A variety of devices can be connected to the fabric 102. A Fibre Channel fabric supports both point-to-point and loop device connections. A point-to-point connection is a direct connection between a device and the fabric. A loop connection is a single fabric connection that supports one or more devices in an “arbitrated loop” configuration, wherein signals travel around the loop through each of the loop devices. Hubs, bridges, and other configurations may be added to enhance the connections within an arbitrated loop.

On the fabric side, devices are coupled to the fabric via fabric ports. A fabric port (F_Port) supports a point-to-point fabric attachment. A fabric loop port (FL_Port) supports a fabric loop attachment. Both F_Ports and FL_Ports may be referred to generically as Fx_Ports. Typically, ports connecting one switch to another switch are referred to as expansion ports (E_Ports).

On the device side, each device coupled to a fabric constitutes a node. Each device includes a node port by which it is coupled to the fabric. A port on a device coupled in a point-to-point topology is a node port (N_Port). A port on a device coupled in a loop topology is a node loop port (NL_Port). Both N_Ports and NL_Ports may be referred to generically as Nx_Ports. The label N_Port or NL_Port may be used to identify a device, such as a computer or a peripheral, which is coupled to the fabric.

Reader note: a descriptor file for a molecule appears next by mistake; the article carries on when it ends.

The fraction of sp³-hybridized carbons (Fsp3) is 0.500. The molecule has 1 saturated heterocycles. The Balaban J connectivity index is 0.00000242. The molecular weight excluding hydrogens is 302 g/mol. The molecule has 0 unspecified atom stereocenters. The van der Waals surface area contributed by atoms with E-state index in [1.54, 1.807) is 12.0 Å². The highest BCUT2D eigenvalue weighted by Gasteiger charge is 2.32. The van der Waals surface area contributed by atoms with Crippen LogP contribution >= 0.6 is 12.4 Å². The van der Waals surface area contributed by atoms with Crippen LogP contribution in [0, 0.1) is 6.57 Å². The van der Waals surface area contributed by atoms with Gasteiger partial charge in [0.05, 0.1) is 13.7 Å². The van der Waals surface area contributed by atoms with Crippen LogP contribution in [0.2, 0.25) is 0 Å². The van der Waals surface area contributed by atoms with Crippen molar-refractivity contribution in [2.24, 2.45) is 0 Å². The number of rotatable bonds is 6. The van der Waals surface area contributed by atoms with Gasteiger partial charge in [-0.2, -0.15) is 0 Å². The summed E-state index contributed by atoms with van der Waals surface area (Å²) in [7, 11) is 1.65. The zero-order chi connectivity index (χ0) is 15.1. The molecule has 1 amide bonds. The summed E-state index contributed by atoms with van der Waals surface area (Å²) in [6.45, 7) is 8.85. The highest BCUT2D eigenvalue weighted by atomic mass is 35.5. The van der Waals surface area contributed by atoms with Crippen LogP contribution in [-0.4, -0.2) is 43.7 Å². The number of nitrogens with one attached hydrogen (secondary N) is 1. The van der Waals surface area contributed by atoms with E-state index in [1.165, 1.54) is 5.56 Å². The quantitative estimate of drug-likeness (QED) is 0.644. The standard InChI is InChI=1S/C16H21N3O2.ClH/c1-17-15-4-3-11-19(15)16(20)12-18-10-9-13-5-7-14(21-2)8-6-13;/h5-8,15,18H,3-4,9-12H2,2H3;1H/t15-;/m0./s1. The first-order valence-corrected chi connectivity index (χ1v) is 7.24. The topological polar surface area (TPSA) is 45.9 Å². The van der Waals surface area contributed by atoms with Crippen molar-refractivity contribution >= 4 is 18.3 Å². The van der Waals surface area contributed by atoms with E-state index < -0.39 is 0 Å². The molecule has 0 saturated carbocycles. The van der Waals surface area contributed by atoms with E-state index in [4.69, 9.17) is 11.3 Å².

Loop devices (NL_Ports) coupled to a fabric may be either “public” or “private” devices that comply with the respective Fibre Channel standard (e.g., Fabric Loop Attach standard FC-FLA, or Fibre Channel Private Loop Direct Attach FC-PLDA, respectively). Those skilled in the art will be familiar with the configurations for enabling public and private devices to operate in compliance with ANSI specifications (e.g., X3.272 1996; T11 project 1133-D) and the NCITS specification (e.g., NCITS TR-20 1998; NCITS TR-19 1998).

Typically, private loop devices cannot log into an attached fabric and are thus incapable of communicating with other fabric devices. However, a well-suited method for allowing private loop devices to communicate with public fabric-attached devices is disclosed in commonly assigned U.S. patent application Ser. No. 09/370,095, entitled “System and Method for Sending and Receiving Frames Between a Public Device and a Private Device,” by Stai, et al., filed on Aug. 6, 1999, the subject matter of which is herein incorporated by reference in its entirety. In general, private addresses reside at the “end points” of the fabric, and upon entering a loop, frames having the format of the private address are transformed to a format associated with a public address. This implies that there is a representation of private traffic in a public format when a frame navigates through a loop.

In the embodiment shown in FIG. 1, fabric 102 includes switches 110, 112, 114 and 116 that are interconnected. Switch 110 is attached to private loop 122, which is comprised of devices 126 and 124. Switch 112 is attached to device 152. Switch 114 is attached to device 170, which has two logical units 172, 174 attached to device 170. Typically, device 170 is a storage device, which in turn may be coupled to additional individual hard disks represented as logical units (i.e., 172 and 174). Switch 116 is attached to devices 132 and 134, and is also attached to public loop 162, which is formed from devices 164, 166 and 168 being communicatively coupled together. A user interface 142 also connects to the fabric 102 through switch 112.